“Adoption of a home-rule charter promotes maximum local self-government to the greatest extent possible,” according to Local Boundary Commission’s publication, “Home Rule, Maximum Local Self-Government.”
Council member Bryan Zak recalled a previous effort to change Homer to a home rule city.
“Why was that situation different than now?” Zak asked Caster.
Castner said voters stopped that effort because it included a three-year residency requirement to run for election to the council.
Council member Barbara Howard said a similar shift was attempted in Freemont, Calif., in 1996, while she was serving as city clerk.
“Their initial premise at the time was that Freemont was the largest general law city with a population of 250,000, which was unusual,” said Howard. “But the bottom line was that we went all through this and in the end, nothing changed. I would say the only good thing about it was that maybe 10 more people became more educated about what local government really is.”
A proponent of an involved and informed citizenry, Howard said she is interested in establishing in Homer a “citizens academy.” Held once or twice a year, it would be a six-week course with 20 people signing up to learn about local government, department by department.
During Monday’s council meeting, council member Beau Burgess encouraged Castner to make his efforts “inclusive and reach out to as much of the community as possible. … If the goal is to create consensus, it’s important to be as inclusive as possible.”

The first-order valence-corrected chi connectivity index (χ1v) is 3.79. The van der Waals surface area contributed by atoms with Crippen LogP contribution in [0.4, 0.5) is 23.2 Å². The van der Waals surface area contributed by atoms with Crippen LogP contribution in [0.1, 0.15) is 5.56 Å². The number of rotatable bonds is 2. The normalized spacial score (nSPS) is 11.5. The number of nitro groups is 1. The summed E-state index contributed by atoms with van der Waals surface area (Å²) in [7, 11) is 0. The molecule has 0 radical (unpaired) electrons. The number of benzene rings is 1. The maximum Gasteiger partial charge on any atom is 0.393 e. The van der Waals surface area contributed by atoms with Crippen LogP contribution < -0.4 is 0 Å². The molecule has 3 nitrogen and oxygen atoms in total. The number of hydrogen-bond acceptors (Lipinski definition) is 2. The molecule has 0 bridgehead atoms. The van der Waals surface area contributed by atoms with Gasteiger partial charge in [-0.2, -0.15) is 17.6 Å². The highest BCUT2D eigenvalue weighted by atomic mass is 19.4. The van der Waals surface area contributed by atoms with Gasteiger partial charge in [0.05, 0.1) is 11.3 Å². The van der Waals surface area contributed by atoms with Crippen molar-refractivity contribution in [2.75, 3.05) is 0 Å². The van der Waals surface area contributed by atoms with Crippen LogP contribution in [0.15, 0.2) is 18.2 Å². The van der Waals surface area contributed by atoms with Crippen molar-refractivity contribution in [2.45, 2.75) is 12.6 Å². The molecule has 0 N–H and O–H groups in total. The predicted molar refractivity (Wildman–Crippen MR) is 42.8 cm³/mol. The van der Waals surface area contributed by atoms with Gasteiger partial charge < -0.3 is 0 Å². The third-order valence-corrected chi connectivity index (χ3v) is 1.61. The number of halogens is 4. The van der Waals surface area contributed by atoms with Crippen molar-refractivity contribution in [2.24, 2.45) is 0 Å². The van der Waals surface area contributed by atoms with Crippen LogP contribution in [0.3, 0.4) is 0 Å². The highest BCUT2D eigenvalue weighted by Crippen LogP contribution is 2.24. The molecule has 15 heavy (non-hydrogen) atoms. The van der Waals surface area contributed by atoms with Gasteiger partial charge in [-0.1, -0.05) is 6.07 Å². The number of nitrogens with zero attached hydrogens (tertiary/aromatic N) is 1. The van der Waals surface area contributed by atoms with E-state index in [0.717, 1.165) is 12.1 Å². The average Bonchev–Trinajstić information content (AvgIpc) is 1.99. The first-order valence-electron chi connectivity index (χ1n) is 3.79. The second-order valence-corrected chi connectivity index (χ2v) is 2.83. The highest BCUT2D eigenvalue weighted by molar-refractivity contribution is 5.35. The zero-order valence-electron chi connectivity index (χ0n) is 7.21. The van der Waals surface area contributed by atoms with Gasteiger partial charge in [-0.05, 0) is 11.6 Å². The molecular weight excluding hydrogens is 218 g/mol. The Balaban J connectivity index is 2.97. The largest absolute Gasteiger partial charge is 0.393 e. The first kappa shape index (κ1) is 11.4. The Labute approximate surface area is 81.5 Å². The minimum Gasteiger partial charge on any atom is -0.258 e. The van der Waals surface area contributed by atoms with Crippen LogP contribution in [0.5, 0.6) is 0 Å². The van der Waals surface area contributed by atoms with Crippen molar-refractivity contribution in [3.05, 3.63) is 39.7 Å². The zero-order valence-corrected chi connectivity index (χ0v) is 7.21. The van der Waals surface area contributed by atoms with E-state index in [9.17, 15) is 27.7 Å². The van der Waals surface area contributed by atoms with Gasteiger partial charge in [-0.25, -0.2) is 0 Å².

On Tuesday, Castner began the petition process that, if enough signatures are obtained, will put before voters the question, “Shall a charter commission be formed?”
“The petition needs 185 signatures or 15 percent of the voters from the Oct. 1 election. The signatures must be
gathered within 90 days, said Johnson of the Jan. 27 deadline.
“Anybody can go to the clerk’s office and get a packet,” said Castner, hoping others will join the effort to collect the required signatures.
Once the signatures are collected, the clerk’s office is responsible for verifying the signatures are valid.
“After that’s certified, I would provide a report to the city council and let them know the validity of the petition,” said Johnson. “Then the council would fix a date for submission of nominations of the charter commission candidates.”
Individuals interested in serving on the charter commission are nominated by individual petitions signed by at least 50 voters.
Johnson said she didn’t believe a special election would be needed, but that both the question of forming a charter commission and selection of commission members would be done on the same ballot during a regular election.
Once selected, the commission has a year to write a charter to be presented to voters for approval.
“If this is all about me, all about (Espenshade), all about 15 or 20 of us, that’s not going to do it,” said Castner. “Unless city residents embrace this process, it’s not going to work. … It’s got to be an ‘our town’ deal. Not a Kenny Castner deal.”
McKibben Jackinsky can be reached at mckibben.